Expiatory pains is pure, unmixed Popery ; but they can have ne place in the Mystic scheme. This only asserts, “ the intrinsic efficacy of physical, to cure moral, evil, and the absolute necessity of sufferings to purify lapsed beings :" neither of which I can find in the Bible; though I really believe there is as much of the efficacy in sufferings, as in spiritual lethargy.

Page 374: " If beasts bave any souis, they are either material or


mmmaterial, to be annihilated after death ; or degraded intelligences.” No; they may be immaterial, and yet not to be annihilated.

If you ask, But how are they to subsist after death?" I answer, He that made them knows.

The sixth book, I fear, is more dangerously wrong than any of the preceding, as it effectually undermines the whole Scriptural account of God's reconciling the world unto himself, and turns the whole redemption of man by the blood of Christ into a mere metaphor. I doubt whether Jacob Behmen does not do the same. I am sure he does if Mr. Law understands him right.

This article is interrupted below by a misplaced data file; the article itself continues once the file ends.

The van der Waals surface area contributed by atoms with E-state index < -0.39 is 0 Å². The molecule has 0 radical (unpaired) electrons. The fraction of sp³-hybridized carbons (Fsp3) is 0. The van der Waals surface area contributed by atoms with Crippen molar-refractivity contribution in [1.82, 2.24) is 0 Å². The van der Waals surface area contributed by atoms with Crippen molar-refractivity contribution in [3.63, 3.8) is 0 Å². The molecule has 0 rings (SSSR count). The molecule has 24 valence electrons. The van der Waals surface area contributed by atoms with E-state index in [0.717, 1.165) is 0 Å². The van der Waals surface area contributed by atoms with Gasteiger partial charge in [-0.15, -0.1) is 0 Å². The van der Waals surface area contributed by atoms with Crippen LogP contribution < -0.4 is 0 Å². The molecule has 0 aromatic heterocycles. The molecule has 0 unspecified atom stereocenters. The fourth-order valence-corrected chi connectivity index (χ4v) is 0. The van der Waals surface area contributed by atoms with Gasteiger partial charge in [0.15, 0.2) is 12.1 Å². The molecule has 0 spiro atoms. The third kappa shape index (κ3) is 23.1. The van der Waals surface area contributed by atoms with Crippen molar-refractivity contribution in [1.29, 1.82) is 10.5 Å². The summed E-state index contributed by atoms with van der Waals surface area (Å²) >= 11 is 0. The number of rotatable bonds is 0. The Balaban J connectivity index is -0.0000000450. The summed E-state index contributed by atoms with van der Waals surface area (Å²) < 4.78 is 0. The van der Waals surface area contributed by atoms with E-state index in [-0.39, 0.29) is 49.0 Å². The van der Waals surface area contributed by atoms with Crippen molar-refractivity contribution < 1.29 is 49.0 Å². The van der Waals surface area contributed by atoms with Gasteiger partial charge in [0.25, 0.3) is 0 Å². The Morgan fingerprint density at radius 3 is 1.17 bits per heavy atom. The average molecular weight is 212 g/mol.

I have not time to specify all the exceptionable passages : if I did, I must transcribe part of almost every page.

Page 393 : “ The Divinity is unsusceptible of anger.” I take this to be the wpwrov Lavdos [fundamental error] of all the Mystics. But I demand the proof. I take anger to have the same relation to justice, as love has to mercy.

But if we grant them this, then they will prove their point. For if God was never angry,


anger could never be appeased; and then we may safely adopt the very words of Socinus, Tota redemptionis nostræ per Christum metaphora ; [the whole of our redemption by Christ is a metaphor;] seeing Christ died only to “ show to all the celestial choirs God's infinite aversion to disorder.”

Page 394 : “He suffered, because of the sin of men, infinite agonies, as a tender father suffers to see the vices of his children. He felt all that lapsed angels and men should have suffered to all eternity. Without this sacrifice, celestial spirits could never have known the horrible deformity of vice. In this sense, he substituted himself as a victim to take away the sins of the world ; not to appease vindictive justice, but to show God's infinite love of justice.”

This is as broad Socinianism as can be imagined. Nay, it is more. It is not only denying the satisfaction of Christ, but supposing that he died for devils as much, and for the angels in heaven much more, than he did for man.